Medieval Horses Part Five

For the final post on medieval horses we’re looking at the crème de la crème: the war horse.

I’ve mentioned before that they were eye-wateringly expensive to buy, but they could also be a short-lived investment. Anything could happen to them while on campaign. Engaging with the enemy wasn’t just dangerous for a knight; it was dangerous for his horses as well.

Replacing a horse that was killed in a battle or a skirmish was expensive, but fortunately, during the reigns of Edward I, Edward II and Edward III, a knight didn’t have to bear all the cost himself. He had to provide his own horses, but the royal treasury compensated him if a horse was killed in the service of the king.

At the beginning of a campaign the values of the horses would be agreed with and recorded by royal clerks. There were probably many arguments about this, with the owner wanting a high value recorded and the clerk wanting to keep it as low as possible. There was another problem, in that the value recorded would not necessarily reflect what it would cost to purchase a replacement, nor what it might cost to train the new horse. It was, however, better than losing the horse and receiving no compensation at all.

In the 1338-9 campaign in the Low Countries, the earl of Salisbury’s retinue lost 65 horses and were compensated on average a little under £20 for each one. A different retinue, however, lost 13 horses, which were valued on average at just over £30 each.

Destriers could cost up to £40, sometimes £80, to buy, but most of the horses for which Edward III paid compensation in 1338-40 were worth between £10 and £20. Both our example retinues were recompensed at the higher end of the scale.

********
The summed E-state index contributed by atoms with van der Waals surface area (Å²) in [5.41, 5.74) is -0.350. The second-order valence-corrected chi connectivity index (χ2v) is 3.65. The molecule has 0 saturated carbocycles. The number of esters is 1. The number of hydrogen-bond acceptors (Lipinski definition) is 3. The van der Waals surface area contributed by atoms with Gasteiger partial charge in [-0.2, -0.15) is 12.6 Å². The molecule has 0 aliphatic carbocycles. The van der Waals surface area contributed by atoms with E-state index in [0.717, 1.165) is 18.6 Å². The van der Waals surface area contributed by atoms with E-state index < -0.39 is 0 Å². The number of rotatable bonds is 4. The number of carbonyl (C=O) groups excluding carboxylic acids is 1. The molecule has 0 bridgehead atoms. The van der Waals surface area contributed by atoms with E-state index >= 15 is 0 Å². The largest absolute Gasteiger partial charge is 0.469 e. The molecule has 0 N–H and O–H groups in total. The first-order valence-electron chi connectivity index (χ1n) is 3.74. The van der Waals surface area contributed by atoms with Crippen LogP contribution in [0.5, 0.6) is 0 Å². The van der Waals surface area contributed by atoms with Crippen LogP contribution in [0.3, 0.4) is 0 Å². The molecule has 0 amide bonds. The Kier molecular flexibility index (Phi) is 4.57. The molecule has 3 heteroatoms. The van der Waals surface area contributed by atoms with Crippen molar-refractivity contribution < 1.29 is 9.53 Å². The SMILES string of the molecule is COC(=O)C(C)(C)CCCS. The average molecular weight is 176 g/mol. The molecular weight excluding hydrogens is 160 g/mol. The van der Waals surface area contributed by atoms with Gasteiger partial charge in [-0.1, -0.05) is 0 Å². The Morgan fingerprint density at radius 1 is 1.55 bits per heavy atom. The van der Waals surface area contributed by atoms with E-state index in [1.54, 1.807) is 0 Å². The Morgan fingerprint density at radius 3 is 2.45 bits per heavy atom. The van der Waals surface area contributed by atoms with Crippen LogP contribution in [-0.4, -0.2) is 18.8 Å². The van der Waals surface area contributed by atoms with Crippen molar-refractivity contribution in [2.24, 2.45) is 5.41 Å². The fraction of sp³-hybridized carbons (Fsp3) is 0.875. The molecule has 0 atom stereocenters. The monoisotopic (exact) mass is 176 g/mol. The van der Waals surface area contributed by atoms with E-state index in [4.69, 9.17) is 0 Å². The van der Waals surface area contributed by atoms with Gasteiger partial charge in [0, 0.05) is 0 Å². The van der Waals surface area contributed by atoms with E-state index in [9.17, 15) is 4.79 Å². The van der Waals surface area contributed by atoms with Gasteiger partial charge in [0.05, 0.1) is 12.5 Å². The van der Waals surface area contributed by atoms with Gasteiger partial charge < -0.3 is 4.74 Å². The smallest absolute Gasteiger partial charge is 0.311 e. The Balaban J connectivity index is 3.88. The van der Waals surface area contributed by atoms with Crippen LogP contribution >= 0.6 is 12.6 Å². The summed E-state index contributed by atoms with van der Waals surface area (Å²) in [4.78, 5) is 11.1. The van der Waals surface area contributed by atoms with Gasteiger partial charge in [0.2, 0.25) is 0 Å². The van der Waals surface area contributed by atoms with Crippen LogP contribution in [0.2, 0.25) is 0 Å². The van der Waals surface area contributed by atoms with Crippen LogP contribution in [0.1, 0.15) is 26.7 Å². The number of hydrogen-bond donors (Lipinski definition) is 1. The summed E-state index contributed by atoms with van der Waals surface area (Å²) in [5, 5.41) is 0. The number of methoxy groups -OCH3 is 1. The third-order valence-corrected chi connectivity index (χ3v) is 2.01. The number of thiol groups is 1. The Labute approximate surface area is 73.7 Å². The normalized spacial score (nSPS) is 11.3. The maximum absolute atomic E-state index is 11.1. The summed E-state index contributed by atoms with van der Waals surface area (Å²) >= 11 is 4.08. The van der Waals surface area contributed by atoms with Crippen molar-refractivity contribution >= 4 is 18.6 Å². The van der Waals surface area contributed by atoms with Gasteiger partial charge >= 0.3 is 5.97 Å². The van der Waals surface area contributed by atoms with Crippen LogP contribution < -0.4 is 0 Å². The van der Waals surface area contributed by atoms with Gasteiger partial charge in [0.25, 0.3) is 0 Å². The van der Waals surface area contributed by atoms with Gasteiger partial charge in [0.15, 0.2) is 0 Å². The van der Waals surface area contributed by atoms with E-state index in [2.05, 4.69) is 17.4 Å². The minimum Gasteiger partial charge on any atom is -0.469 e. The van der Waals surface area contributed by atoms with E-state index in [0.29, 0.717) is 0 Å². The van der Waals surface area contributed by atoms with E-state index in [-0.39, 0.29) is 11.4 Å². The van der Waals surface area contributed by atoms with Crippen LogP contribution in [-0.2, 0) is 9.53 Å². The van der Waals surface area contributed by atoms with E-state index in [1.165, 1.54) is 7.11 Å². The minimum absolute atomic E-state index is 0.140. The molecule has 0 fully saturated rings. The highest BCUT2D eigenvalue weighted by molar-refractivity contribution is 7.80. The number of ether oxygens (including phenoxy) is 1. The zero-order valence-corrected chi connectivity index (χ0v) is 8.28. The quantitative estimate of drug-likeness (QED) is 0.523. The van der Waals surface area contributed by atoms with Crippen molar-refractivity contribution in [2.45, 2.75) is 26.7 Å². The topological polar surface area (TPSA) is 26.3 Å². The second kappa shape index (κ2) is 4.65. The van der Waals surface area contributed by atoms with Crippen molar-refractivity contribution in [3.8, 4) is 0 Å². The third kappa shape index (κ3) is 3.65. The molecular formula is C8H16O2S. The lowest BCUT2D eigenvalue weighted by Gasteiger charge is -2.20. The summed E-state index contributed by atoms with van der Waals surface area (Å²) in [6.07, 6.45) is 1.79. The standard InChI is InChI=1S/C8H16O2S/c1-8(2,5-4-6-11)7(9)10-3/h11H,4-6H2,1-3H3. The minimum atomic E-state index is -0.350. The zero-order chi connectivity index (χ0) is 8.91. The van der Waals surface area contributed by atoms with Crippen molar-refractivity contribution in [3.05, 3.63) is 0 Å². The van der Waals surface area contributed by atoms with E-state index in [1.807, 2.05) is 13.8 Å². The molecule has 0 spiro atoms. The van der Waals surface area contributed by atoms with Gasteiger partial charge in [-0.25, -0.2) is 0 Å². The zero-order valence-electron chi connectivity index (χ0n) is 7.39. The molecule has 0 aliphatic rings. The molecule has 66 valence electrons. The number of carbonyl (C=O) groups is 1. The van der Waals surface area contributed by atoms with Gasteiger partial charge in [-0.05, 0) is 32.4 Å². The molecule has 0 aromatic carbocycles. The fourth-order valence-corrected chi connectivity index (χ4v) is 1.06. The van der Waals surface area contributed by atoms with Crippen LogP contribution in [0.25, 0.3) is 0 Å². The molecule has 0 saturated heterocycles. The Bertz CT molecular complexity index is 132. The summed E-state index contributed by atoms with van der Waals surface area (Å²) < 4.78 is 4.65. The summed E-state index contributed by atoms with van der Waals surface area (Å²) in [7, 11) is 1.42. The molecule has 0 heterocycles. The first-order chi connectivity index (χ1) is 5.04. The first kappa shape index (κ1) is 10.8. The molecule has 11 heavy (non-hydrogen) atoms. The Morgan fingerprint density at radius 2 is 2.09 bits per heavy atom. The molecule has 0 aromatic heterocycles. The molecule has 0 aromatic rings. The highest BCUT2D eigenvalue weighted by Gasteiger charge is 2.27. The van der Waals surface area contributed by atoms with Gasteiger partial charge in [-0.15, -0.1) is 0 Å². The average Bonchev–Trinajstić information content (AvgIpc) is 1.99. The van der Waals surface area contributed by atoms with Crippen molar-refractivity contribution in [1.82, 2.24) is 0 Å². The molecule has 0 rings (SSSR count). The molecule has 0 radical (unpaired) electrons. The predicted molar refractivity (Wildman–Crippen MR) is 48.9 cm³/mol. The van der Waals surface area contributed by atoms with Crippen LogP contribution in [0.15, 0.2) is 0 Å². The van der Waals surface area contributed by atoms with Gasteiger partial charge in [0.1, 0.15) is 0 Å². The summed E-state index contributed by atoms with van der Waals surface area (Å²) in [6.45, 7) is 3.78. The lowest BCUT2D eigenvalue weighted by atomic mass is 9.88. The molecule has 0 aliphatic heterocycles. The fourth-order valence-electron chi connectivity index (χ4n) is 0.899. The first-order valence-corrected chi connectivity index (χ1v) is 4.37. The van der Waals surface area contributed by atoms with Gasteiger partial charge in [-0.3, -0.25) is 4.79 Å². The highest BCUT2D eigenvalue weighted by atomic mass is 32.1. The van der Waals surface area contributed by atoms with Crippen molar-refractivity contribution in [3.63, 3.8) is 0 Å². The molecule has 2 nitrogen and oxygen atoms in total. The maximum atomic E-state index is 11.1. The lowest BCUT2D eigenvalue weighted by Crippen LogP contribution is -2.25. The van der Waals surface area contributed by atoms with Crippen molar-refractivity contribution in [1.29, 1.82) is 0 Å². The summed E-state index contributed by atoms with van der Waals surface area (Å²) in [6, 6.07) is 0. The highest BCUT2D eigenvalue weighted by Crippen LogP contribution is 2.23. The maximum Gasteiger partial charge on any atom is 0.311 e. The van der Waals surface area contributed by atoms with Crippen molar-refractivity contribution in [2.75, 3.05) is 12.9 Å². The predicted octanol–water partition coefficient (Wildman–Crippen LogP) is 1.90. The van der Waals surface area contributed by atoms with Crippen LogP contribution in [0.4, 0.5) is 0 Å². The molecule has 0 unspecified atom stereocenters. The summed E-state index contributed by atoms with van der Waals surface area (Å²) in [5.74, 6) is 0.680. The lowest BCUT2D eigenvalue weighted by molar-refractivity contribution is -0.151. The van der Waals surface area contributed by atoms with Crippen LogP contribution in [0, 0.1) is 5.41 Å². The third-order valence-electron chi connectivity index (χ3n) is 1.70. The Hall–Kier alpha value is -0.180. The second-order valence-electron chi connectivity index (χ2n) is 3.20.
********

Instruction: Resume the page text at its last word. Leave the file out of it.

The Medieval Horse and its Equipment by John Clark
Dictionary of Medieval Terms and Phrases by Christopher Corèdon and Ann Williams
Power and Profit: The Merchant in Medieval Europe by Peter Spufford
A Social History of England ed. Rosemary Horrox and W. Mark Ormrod
The Time Traveller’s Guide to Medieval England by Ian Mortimer
Armies and Warfare in the Middle Ages by Michael Prestwich

April Munday is the author of the Soldiers of Fortune and Regency Spies series of novels, as well as standalone novels set in the fourteenth century.

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Filed under Fourteenth Century, Hundred Years War, Medieval Warfare

17 responses to “Medieval Horses Part Five

  1. Glad to hear compensation helped offset costs for war horse owners. Otherwise it would be highway robbery!

    Liked by 1 person

  2. Loved this series, April!

    Liked by 1 person

  3. Reminds me of my evaluation of my car for my insurance….yes great series. Particularly loved the pictures but lots of info in very succinct posts.

    Liked by 2 people

  4. Ahhhh! Enlightened again! Thank you, April & coterie! ❤️

    Liked by 1 person

  5. Great information as always. I too, have really enjoyed this series.

    Liked by 1 person

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